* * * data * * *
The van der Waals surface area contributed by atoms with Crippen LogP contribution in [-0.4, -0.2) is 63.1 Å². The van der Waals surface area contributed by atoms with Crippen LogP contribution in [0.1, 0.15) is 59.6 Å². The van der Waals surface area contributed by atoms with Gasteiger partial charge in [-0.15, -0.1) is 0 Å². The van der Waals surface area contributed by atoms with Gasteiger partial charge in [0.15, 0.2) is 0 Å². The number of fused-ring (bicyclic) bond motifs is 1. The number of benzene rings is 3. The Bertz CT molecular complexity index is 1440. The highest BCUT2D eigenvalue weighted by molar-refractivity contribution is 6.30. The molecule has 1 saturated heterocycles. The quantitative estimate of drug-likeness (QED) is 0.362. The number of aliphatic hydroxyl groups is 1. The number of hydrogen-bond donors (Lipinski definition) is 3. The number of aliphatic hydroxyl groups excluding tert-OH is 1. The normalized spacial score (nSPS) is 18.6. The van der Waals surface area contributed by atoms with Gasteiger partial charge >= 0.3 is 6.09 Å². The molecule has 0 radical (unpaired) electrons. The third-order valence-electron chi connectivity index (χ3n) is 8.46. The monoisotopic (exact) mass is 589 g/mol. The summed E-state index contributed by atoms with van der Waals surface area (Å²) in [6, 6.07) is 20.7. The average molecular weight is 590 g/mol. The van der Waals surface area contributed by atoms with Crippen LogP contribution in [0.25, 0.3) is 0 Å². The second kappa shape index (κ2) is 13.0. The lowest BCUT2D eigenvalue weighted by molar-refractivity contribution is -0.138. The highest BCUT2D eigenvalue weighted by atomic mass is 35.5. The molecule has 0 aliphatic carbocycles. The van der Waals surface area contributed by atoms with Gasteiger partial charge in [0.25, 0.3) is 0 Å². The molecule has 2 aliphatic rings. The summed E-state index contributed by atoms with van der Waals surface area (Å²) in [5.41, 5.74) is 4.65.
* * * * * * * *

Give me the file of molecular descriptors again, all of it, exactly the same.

The van der Waals surface area contributed by atoms with Crippen LogP contribution in [-0.4, -0.2) is 63.1 Å². The van der Waals surface area contributed by atoms with Crippen LogP contribution in [0.1, 0.15) is 59.6 Å². The van der Waals surface area contributed by atoms with Gasteiger partial charge in [-0.15, -0.1) is 0 Å². The van der Waals surface area contributed by atoms with Gasteiger partial charge in [0.15, 0.2) is 0 Å². The number of fused-ring (bicyclic) bond motifs is 1. The number of benzene rings is 3. The Bertz CT molecular complexity index is 1440. The highest BCUT2D eigenvalue weighted by molar-refractivity contribution is 6.30. The molecule has 1 saturated heterocycles. The quantitative estimate of drug-likeness (QED) is 0.362. The number of aliphatic hydroxyl groups is 1. The number of hydrogen-bond donors (Lipinski definition) is 3. The number of aliphatic hydroxyl groups excluding tert-OH is 1. The normalized spacial score (nSPS) is 18.6. The van der Waals surface area contributed by atoms with Gasteiger partial charge >= 0.3 is 6.09 Å². The molecule has 0 radical (unpaired) electrons. The third-order valence-electron chi connectivity index (χ3n) is 8.46. The monoisotopic (exact) mass is 589 g/mol. The summed E-state index contributed by atoms with van der Waals surface area (Å²) in [6, 6.07) is 20.7. The average molecular weight is 590 g/mol. The van der Waals surface area contributed by atoms with Crippen LogP contribution in [0.25, 0.3) is 0 Å². The second kappa shape index (κ2) is 13.0. The lowest BCUT2D eigenvalue weighted by molar-refractivity contribution is -0.138. The highest BCUT2D eigenvalue weighted by atomic mass is 35.5. The molecule has 0 aliphatic carbocycles. The van der Waals surface area contributed by atoms with Gasteiger partial charge in [0.25, 0.3) is 0 Å². The molecule has 2 aliphatic rings. The summed E-state index contributed by atoms with van der Waals surface area (Å²) in [5.41, 5.74) is 4.65.